• For a Topper, make sure the mainsheet comes from the middle of the boat/ back of the centreboard rather than from the stern (this needs a different tacking technique than the one we have been teaching your children, and is one they are unlikely to need as they grow into bigger/ faster boats), and also check the self-bailer (black plastic device for draining water out of the cockpit) to make sure it goes up and down smoothly, and that the flap at the back when the bailer is down is present (otherwise water just gushes in and this will need to be replaced before sailing it! Not a fortune to replace but an important safety issue).
  • Check rivets on the mast parts and boom for any corrosion and look at the daggerboard and rudder to check there aren’t pieces missing (usually from the back edge). Look at the front of the top and the back of the underneath part of the daggerboard casing- this is where damage is inflicted by children sailing into the shore quickly with the daggerboard down and can cause leaking.
  • What accessories does the boat come with? A cover? An undercover? A padded bag to store the daggerboard and rudder? A similar bag for the mast parts and boom? A different size sail (e.g. the Tera Pro or Topper 5.3 sail, which is bigger and more powerful, and great to have for them to grow into)? A launching trolley? A road trailer?
    The more of these things it has, the more money it is likely to be (and also the more looked-after it is likely to have been too!). Think about what you need and you can always add more bits as you go.
    Older dinghies usually sell for far less than buying all the parts individually would cost, so an old Topper for £300 is a good deal, but if you need subsequently to buy a launching trolley and a newer sail to make it work, then for example, you’re better to spend £400 on one that doesn’t need you to buy extra bits straight away.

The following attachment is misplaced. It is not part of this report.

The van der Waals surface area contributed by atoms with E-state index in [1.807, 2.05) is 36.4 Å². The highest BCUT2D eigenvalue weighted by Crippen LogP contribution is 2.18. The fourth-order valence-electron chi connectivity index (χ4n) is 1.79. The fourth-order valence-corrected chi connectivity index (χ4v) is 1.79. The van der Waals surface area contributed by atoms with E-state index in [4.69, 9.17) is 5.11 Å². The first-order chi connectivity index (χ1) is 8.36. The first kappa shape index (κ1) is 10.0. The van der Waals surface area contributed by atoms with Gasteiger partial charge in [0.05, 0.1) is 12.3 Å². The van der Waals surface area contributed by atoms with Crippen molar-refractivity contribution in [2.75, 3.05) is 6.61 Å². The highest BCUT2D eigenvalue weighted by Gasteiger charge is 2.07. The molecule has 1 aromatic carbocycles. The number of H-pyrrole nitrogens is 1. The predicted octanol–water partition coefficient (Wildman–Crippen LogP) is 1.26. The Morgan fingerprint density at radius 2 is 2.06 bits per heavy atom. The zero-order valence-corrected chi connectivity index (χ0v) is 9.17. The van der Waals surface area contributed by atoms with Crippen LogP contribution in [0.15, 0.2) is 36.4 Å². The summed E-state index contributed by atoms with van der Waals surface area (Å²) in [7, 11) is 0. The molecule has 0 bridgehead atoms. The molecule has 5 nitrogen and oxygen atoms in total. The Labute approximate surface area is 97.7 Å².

• Ask other parents of young sailors that you trust either to look at an advert, or maybe even go with you to see the dinghy…

How do I get it to CVLSC?

  • Most people don’t have road trailers for small junior dinghies (unless they have more than one to trail around – some of us are guilty of this!). If you have roof bars, that’s probably the easiest way to transport, for example, a Tera or Topper. They go upside down and bow first. For a Topper, the front roof bar goes just behind the curved foredeck moulding, the Tera just goes fairly centrally. Cam straps or ratchet straps (available on amazon or multiple other places) are the best to secure the boat down to the roof bars. These are the primary tie-down bits of equipment. You may also wish to add ties front and back. Make sure you place padding anywhere tie down straps/ ropes touch the paintwork. If your roofbars are not padded, you may wish to put padding between them and the boat where they touch (some even use old wetsuits for padding).
  • If using a trailer, ensure the bow is tied to the front of the trailer, and there is a camstrap / ratchet strap going from the anchor points on the road trailer over the boat, padded as necessary.
  • You could also ask a friend whose knots you trust (or who has a car with roof bars, or even a trailer!) to give you a hand, in exchange for an appropriate bribe.

What else do I need to know?

  • To take part in any CVLSC Club activities or race at any other club or facilty, a dinghy needs a minimum of third party insurance. Most people will also insure for damage and theft. It’s a good idea to get this insurance in place before you collect the boat, so you’re also covered for that first road journey. There are lots of companies offering insurance. Here are some commonly used ones- there are many other companies available. Disclaimer – we have no financial advice training we are not able to advise or recommend one company over another, nor the type of policy you need.

  • If you have your own boat, you need to pay an annual boat registration fee to sail on the lake at CVLSC. The fee is payable whether your boat is berthed at the club, or not. Please attach the boat sticker clearly to the transom of your boat as soon as you receive it. Subject to availability individual memberships may be allocated a single space in the dinghy park and family memberships two spaces.
  • Before bringing your boat to the club please contact the boat park manager ( who can allocate you an available space.
  • Ensure that your boat is securely tied down and if you have road trailer and have agreed this with the boat park manager, keep it under your boat (we have no spare capacity for trailer storage).
  • Good luck and don’t be daunted. There are plenty of people you can ask for help!